Posts Tagged ‘Fly Tying: Terrestrials


Fly Tying: The Simple Ant

The Simple Black Ant (DS Fly Fishing)

The simple Ant, blown into the stream or mountain lake. Let’s see how complicated one can make this two materials fly pattern. Foam, more visible indicators so you can see it, dubbed abdomen and thorax…I suppose those are worthy additions, but for starters black, brown, red bodies with the basic one to two turns of hackle. Floatation: would the super fine dubbing add to floatation over a thread body? 

This Ant Pattern by The Fly Guide has a nice touch of visible CDC that would aid in floatation and visibility. The dubbed abdomen/thorax would aid in floatation also.

 Both patterns are excellent producers and frankly fish engulf even the simple thread body leaving little doubt of their presence. Embellish the patterns with parachutes and foam if you must but the simple patterns work well also.


Hopper Fishing & Quality Tying Tutorials

Here’s a nice S-B-S tutorial from Hopper Fishing on tying a foam hopper (Stonefly possibilities too) and also check out the more recent post about foam materials. This is a very helpful, well presented site that provides variety for that hopper-dropper set up or the durable, high floating foam hoppers.


Fly Tying & Fishing: On The Edge…Hoppers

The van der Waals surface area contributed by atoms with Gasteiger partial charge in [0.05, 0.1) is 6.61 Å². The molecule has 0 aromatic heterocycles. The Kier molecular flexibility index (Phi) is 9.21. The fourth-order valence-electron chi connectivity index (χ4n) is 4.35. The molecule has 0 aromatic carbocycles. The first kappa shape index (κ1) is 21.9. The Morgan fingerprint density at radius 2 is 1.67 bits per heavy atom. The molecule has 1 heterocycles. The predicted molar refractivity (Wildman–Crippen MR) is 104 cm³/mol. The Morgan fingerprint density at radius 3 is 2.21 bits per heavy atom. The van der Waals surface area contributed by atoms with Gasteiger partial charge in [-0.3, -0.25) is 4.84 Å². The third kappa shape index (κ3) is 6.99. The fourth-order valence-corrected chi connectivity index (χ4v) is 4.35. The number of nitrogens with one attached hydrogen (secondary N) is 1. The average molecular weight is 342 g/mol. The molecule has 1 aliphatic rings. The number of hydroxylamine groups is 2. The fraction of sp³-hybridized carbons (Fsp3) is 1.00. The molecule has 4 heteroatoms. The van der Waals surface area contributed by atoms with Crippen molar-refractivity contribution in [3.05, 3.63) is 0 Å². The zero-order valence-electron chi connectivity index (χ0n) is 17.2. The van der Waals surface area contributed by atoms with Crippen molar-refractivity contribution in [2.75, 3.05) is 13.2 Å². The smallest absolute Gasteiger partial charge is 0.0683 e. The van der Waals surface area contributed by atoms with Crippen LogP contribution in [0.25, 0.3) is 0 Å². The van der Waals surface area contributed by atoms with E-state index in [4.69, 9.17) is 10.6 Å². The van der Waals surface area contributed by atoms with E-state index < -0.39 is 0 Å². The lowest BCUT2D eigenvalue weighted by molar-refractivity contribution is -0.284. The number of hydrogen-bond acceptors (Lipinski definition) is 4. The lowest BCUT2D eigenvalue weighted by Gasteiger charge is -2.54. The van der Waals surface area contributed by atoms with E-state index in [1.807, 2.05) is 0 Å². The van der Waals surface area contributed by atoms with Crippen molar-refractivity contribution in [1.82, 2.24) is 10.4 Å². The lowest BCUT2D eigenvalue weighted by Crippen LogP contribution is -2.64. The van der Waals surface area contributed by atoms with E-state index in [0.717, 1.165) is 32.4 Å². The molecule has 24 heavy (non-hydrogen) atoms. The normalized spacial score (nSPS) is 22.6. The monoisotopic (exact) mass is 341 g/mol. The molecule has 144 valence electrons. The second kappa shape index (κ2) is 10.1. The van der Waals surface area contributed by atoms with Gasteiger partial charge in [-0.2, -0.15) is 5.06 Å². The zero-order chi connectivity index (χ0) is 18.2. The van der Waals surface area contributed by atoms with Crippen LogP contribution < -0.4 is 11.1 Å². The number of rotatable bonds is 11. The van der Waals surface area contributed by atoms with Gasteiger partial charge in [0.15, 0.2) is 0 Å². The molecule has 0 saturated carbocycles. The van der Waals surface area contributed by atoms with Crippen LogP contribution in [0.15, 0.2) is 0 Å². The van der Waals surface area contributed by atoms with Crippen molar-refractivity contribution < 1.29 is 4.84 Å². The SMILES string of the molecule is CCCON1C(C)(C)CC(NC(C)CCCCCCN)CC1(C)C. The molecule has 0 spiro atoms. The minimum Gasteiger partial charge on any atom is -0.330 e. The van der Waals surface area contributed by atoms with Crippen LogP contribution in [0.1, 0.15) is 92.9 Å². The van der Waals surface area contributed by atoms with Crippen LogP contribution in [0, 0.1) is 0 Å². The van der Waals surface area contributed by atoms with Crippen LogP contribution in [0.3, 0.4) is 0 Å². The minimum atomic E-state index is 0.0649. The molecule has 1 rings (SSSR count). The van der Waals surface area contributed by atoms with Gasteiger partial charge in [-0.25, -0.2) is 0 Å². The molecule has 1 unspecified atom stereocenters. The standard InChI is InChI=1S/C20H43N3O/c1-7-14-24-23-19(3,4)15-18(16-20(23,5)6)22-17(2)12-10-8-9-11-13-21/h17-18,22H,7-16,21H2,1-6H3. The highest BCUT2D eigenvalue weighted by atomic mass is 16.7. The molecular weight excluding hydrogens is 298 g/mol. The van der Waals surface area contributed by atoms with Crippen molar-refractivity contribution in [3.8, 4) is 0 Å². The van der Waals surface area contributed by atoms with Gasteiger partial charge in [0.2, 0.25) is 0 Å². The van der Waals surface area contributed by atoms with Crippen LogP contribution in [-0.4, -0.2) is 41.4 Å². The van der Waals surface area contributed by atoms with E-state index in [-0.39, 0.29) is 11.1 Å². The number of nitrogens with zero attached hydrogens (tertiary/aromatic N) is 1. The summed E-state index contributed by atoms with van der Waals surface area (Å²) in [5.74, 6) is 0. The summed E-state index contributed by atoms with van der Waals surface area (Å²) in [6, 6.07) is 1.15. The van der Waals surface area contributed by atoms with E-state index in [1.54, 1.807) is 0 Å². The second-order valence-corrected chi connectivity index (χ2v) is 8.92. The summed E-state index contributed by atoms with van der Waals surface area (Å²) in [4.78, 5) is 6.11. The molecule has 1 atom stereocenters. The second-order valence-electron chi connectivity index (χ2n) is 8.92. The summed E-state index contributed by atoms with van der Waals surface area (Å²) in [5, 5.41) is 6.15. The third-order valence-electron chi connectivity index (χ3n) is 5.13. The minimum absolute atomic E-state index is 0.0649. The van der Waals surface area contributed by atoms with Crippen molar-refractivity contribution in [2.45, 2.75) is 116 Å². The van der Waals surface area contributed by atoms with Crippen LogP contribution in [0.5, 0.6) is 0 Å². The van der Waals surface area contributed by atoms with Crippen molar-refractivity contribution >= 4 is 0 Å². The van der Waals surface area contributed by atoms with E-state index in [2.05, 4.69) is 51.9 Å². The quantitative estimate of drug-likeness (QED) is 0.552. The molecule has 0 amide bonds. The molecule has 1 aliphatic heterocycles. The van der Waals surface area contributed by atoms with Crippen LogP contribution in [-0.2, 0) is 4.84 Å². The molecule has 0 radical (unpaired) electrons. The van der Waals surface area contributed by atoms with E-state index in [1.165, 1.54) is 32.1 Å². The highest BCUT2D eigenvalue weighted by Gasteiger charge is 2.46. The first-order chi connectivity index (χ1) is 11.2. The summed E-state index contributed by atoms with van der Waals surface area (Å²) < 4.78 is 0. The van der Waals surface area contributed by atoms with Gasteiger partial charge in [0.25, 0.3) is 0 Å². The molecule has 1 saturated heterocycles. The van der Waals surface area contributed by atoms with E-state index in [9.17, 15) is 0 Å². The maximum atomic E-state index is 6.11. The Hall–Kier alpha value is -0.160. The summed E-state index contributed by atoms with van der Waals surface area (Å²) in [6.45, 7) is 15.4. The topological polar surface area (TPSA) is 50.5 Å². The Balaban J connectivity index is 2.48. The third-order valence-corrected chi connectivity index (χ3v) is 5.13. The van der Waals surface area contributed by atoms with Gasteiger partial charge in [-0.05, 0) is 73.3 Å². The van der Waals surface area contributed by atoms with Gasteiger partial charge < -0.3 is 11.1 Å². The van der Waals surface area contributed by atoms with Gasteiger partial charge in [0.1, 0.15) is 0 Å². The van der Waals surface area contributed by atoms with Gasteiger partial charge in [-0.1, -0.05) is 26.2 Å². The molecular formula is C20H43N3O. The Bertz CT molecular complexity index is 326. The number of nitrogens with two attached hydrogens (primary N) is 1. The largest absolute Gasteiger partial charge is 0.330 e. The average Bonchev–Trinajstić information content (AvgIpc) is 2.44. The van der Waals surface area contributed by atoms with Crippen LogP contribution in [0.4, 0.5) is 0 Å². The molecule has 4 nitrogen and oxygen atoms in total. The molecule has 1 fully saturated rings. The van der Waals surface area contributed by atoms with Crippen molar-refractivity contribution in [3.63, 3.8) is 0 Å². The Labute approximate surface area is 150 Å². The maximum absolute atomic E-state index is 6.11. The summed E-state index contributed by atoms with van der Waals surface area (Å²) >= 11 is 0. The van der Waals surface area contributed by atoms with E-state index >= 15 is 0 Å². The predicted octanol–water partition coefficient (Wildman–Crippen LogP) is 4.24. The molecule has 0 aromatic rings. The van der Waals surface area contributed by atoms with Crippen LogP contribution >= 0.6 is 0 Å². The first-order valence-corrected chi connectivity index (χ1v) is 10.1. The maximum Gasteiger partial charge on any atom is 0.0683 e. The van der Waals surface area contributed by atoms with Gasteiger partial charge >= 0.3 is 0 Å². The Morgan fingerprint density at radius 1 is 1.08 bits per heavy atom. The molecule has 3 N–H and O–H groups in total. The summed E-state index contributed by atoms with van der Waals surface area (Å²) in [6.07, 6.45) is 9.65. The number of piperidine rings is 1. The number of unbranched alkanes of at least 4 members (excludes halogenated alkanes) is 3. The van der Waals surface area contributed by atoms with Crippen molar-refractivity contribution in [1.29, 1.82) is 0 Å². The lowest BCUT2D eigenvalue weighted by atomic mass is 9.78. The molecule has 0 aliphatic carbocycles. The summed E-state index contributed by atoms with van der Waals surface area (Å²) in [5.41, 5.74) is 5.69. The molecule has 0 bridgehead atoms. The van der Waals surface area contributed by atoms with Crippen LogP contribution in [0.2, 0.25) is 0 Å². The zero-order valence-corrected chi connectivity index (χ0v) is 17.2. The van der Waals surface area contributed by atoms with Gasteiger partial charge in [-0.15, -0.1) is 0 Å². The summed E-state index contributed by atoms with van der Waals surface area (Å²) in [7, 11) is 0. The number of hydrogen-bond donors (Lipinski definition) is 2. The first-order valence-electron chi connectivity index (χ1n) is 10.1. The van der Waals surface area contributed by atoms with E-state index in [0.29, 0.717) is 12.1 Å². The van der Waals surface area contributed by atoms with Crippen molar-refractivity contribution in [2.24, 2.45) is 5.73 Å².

Hot Summer days and the dusty shoreline and grass are buzzing with grass hoppers. This is a perfect beginner’s pattern where presentation may be more important than size, shape or color. Whether it is a Joe’s, Dave’s or some other buoyant hopper pattern, work it near the shoreline, close to the edge. Depending upon the size of the river, primarily focus within five feet or so on windy days. When it is hot and still, cast right in toward shore. If the waters allow you to safely wade in, then wade out a ways and cast in toward shore. If you are lucky enough to get an invite on a friend’s drift boat, then a hopper pattern will be a nice morsel to throw in off the grass and dirt banks. Hopper patterns are also, as you may have read in your studies, part of the touted Hopper/Dropper set up, providing an indicator/dry fly offering with a trailing subsurface pattern. Some people also fish two dries, say a Hopper and a Caddis pattern. I know an older gent, who years ago traveled the West, while working for the U.S. Forest Service, and primarily fished the Joe’s Hopper. There are newer Hopper patterns constructed of the new synthetics as well.  

Joe's Hopper (Montana Riverboats)


Fly Tying: Super Ant by The Jersey Angler

I was checking out the blog spot The Jersey Angler re his recent trip to Montana. A nice tutorial was provided and I thought this is perfect for the beginning fly tier and fisher. Terrestrials are often overlooked. Ants, Hoppers, Beetles etc….are often as important as mayfly or caddis…especially when you don’t have any.

The Super Ant by The Jersey Angler


Fly Tying: Foam, Hoppers (Platform for Droppers)

I was bumping along this morning, reading my favorite blogs (my blog roll has exceptional writers/artists/fly fishers) and noted a foam binge at the Fat Guy FF site. Alex referenced the Hopper Fishing blog and upon checking it out, it does have a perfect tutorial on how to construct foam hopper patterns.